Scriptures and Moral Theology Essay

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Moral Theology and Scripture

The Second Vatican Council stated that scripture should be the soul of moral theology. This study will discuss and illustrate how scripture can be properly used in moral theology. According to the work of Curran (1999) Catholic moral theology "has only recently begun to ask explicit questions about the use of Scripture in moral theology. In the manuals of moral theology before Vatican II the primary source of moral wisdom and knowledge was human reasons and the Scriptures were often used in a very uncritical way primarily as proof texts to support a point that was grounded in human reason." (p.49) Curran reports as an example of this "uncritical use of Scripture" is the question concerning killing an individual when that individual threatens one's life. It is reported that it has been proposed by "some manualiststhat one could, as a last resort, kill a person who insulted on by attacking one's honor, especially if the person so attacked was a noble person." (1999, p. 49) Curran notes how "culturally conditioned realities of hierarchy and honor operate in this justification." (1999, p. 49) Justification was sought through sue of the Scripture that speaks of how the tongue is more harmful than the sword. However, it is reported that Innocent XI "without commenting on this text, condemned the possibility of justly killing the attacker of one's honor even as a last resort." (Curran, 1999, p. 49) Curran reports that moral theology today acknowledges the necessity to assign to Scripture "a greater role in its development." (1999, p. 49) Curran states that this recognition was "made explicitly at Vatican II" however, before that time, a German theologian who is very renowned by the name of Bernard Haring, who taught in Rome had posited a "more biblically centered approached in his groundbreaking systematic moral theology -- "The Law of Christ." (Curran, 1999, p. 49)

I. Two Paradigms of Catholic Moral Theology (Blankenhorn, 2007)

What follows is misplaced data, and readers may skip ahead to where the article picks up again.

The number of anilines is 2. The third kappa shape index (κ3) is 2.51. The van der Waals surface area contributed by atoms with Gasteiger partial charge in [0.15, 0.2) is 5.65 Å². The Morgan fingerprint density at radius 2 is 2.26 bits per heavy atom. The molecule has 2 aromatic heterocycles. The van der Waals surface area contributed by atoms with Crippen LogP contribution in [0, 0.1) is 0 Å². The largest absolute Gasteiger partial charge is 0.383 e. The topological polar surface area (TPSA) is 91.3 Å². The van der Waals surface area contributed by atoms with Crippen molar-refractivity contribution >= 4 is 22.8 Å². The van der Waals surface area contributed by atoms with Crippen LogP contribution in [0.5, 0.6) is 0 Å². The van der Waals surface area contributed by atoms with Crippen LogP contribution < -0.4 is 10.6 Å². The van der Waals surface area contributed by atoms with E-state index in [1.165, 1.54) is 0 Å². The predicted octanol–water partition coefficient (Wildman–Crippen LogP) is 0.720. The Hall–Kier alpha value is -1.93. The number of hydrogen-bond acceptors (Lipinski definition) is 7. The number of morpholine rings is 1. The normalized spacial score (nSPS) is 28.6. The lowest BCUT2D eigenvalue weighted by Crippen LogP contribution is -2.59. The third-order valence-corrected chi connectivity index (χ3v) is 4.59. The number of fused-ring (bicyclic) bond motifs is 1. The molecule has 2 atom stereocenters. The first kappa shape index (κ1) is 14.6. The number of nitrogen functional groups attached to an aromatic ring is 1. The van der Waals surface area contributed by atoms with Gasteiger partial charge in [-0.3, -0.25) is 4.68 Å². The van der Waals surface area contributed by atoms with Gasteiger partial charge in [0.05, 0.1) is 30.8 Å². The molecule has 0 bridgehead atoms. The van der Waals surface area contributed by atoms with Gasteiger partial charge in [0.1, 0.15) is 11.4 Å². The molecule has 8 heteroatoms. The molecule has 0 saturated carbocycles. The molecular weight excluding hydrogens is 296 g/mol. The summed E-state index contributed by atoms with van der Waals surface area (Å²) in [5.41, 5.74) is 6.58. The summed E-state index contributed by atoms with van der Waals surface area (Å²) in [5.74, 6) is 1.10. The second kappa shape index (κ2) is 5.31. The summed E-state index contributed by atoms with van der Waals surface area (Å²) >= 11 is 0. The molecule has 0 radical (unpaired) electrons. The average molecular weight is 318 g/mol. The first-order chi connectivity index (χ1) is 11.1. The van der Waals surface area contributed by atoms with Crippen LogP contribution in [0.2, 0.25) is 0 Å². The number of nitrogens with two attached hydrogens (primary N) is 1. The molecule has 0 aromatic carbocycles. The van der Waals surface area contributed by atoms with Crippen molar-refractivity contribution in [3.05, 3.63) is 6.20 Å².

Blankenhorn (2007) reports that everyone is "to some extent the product" of their culture and whether they like it, or whether they do not like it they are "influenced by modern developments in theology, philosophy, science and historical studies." (p. 1) Blankenhorn notes that the older generation was raised "with a catechesis that emphasized the Ten Commandments." (2007, p. 1) However, the younger generation is reported by Blankenhorn to be raised "with a catechesis that did not emphasize the Ten Commandments, and perhaps not much else either." (2007, p. 1) Blankenhorn states that while one might believe that "these two forms of catechesis are utterly opposed in their basic philosophies" and while to some extent this is true, Blankenhorn proposes that "in one sense, both forms of catechesis spring from the same root." (2007, p. 1) According to Blankenhorn the "moral thinking of ancient Christians...was quite different from the two types just described, or that of the older and younger generation of Catholics. Blankenhorn relates that the first catechetical text known is the Didache (110 A.D.) and is reflective of the "very old traditions probably going back to the middle of the 1st century. The Didache is striking in that it combines a very rigorous set of rules that are clearly based on the Ten Commandments with numerous allusions to Jesus' Sermon on the Mount. The Didache makes it clear that murder, theft and abortion are unthinkable acts for a Christian, while almsgiving is not optional for those who are not poor. Intertwined with these precepts are exhortations to pray and fast for one's enemies. The Didache is not interested in present a list of minimum requirements for Christian behavior.." (Blankenhorn, 2007, p. 1) Blankenhorn relates that the "pattern we find in the Didache can be detected throughout ancient Christianity. Much of the catechetical instruction of ancient bishops and priests took place in the context of their Sunday sermons. This means that their ethical instructions were almost always based on biblical stories, especially the Gospels. The teaching and example of Jesus became the primary foundation of ancient Christian morality ." 2007, (p. 1) Blankenhorn reports that the resolution of hard ethical questions in the minds of ancient Christians was answered by asking rather than 'what would Jesus do?' asking instead 'What did Jesus do?'." (2007, p. 1) However, according to Blankenhorn a synthesis of the stories of the actions of Jesus "and the Old Testament precepts is not easy." (2007, p. 1) Blankenhorn reports that many of the Church Fathers and early theologians "found a very handy model in pagan phi9losophy that enabled them to integrate these distinct sources. he model is none other than the cardinal virtues of prudence or wisdom, justice, temperance and fortitude. The virtues are habitual dispositions to use the mind, will and emotions well. Prudence is the habit of finding the best means to the end, justice is the habit of treating my neighbor with fairness, temperance is the habit of enjoying the good things of life in moderation, and fortitude is the habit of overcoming fear in order to stand up to injustice." (2007, p. 1) According to Blankenhorn (2007) since Vatican II "a revolution seems to have hit Catholic moral thinking. Today, we live in the era of the primacy of conscience. "Follow your conscience" is perhaps the most used ethical advice in Catholic circles. Many appeal to conscience to excuse themselves from the teachings of the Church or Scripture. Suddenly, everything seems up for grabs. But in fact, we are still stuck in the old modern paradigm. Today's frequent appeals to conscience are often made to create a space of personal freedom outside of the moral law. Conscience and the moral law are set in opposition, not in harmony." (p. 1)